Furthermore, as the second five-year plan put it, the determination to develop the Indian economy along socialist lines resulted in a policy of the state controlling the commanding heights of the economy. This meant that the government would have complete control over the economy’s most important industries. The private sector’s policies would have to be complementary to the public sector’s, with the public sector taking the lead.
Cattle, goats, and poultry are among the most often held species in India’s mixed crop-livestock farming system. The family’s income, food security, transportation, fuel, and nutrition are all improved by livestock production, which does not interfere with other food-producing activities. Over 70 million small and marginal farmers, as well as landless laborers, have alternative living possibilities thanks to the livestock business. Women are also employed in the livestock industry in large numbers.
Poultry takes the lead with 55 percent, followed by other animals. Other creatures on the lowest rung include camels, asses, horses, ponies, and mules. In 2007, India has over 304 million animals, including 105 million buffaloes. Over the previous three decades, the Indian dairy industry has produced some outstanding results. Between 1960 and 2009, the country’s milk production surged by more than fivefold.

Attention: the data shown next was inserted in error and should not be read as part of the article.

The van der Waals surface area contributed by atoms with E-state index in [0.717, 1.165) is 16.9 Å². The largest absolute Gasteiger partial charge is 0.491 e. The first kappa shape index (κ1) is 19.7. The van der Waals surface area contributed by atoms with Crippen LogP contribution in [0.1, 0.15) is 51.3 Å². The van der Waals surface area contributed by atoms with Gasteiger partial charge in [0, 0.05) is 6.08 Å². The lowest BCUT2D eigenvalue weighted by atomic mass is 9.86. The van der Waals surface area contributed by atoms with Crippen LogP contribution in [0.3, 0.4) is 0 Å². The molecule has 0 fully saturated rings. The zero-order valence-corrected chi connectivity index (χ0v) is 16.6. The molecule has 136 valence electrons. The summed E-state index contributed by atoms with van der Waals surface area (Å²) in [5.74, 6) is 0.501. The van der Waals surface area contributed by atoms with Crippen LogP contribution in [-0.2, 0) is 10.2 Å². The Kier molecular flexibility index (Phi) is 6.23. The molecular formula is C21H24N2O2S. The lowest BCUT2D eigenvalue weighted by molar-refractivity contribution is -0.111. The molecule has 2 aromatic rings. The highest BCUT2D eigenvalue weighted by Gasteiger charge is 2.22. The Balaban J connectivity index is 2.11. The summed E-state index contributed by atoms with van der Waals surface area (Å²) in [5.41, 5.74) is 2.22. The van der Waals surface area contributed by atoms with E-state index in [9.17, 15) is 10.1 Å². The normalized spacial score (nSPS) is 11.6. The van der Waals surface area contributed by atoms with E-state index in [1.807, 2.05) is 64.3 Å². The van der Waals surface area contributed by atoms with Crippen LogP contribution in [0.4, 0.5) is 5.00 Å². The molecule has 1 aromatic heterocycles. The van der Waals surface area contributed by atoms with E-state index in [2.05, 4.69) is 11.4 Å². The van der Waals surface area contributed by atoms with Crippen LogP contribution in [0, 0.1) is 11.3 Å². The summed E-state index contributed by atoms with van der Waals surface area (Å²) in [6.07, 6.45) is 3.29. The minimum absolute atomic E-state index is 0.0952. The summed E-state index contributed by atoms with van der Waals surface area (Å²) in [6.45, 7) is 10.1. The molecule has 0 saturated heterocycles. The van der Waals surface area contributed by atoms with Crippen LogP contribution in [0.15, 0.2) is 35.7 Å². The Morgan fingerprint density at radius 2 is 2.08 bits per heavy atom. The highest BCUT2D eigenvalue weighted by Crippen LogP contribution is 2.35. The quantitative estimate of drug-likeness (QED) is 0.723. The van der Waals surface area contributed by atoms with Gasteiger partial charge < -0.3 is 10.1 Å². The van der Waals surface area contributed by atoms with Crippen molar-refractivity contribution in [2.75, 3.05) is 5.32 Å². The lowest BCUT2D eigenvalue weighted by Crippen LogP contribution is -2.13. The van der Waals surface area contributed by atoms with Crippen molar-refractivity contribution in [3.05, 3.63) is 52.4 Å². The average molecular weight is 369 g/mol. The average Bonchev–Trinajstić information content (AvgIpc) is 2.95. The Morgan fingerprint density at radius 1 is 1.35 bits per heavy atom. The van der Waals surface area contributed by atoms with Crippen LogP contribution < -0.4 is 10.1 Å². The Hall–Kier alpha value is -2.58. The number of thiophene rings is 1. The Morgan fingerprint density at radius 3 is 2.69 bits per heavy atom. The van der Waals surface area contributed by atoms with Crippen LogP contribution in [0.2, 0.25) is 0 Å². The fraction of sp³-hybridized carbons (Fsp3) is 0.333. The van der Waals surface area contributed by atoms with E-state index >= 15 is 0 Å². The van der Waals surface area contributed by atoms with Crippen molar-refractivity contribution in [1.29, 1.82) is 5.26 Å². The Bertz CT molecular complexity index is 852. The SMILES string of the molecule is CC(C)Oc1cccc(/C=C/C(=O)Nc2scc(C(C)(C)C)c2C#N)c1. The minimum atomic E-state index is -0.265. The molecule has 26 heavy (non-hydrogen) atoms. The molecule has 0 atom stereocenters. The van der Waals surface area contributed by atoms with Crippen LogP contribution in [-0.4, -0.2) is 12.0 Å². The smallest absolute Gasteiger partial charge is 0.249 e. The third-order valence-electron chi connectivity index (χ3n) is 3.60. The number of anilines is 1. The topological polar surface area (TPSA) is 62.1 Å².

This can largely be ascribed to the successful execution of Operation Flood. It is a system in which all farmers pool their milk production according to different grade gradings, which is then processed and sold to urban centers through cooperatives. Farmers are guaranteed a reasonable price and income from milk supply to urban markets under this scheme. As previously said, Gujarat is regarded as a success story in the efficient implementation of milk cooperatives, and many other states have followed suit. Meat, eggs, wool, and other byproducts are also gaining traction as significant diversification industries.
India has adopted the growth of numerous horticulture crops such as fruits, vegetables, tuber crops, flowers, medicinal and aromatic plants, spices, and plantation crops due to its varied climate and soil conditions. These crops are important for providing food and nutrition, as well as addressing employment issues. The period 1991-2003 is also known as an attempt to herald a golden revolution since planned investments in horticulture became very fruitful during this time, and the industry emerged as a viable source of income.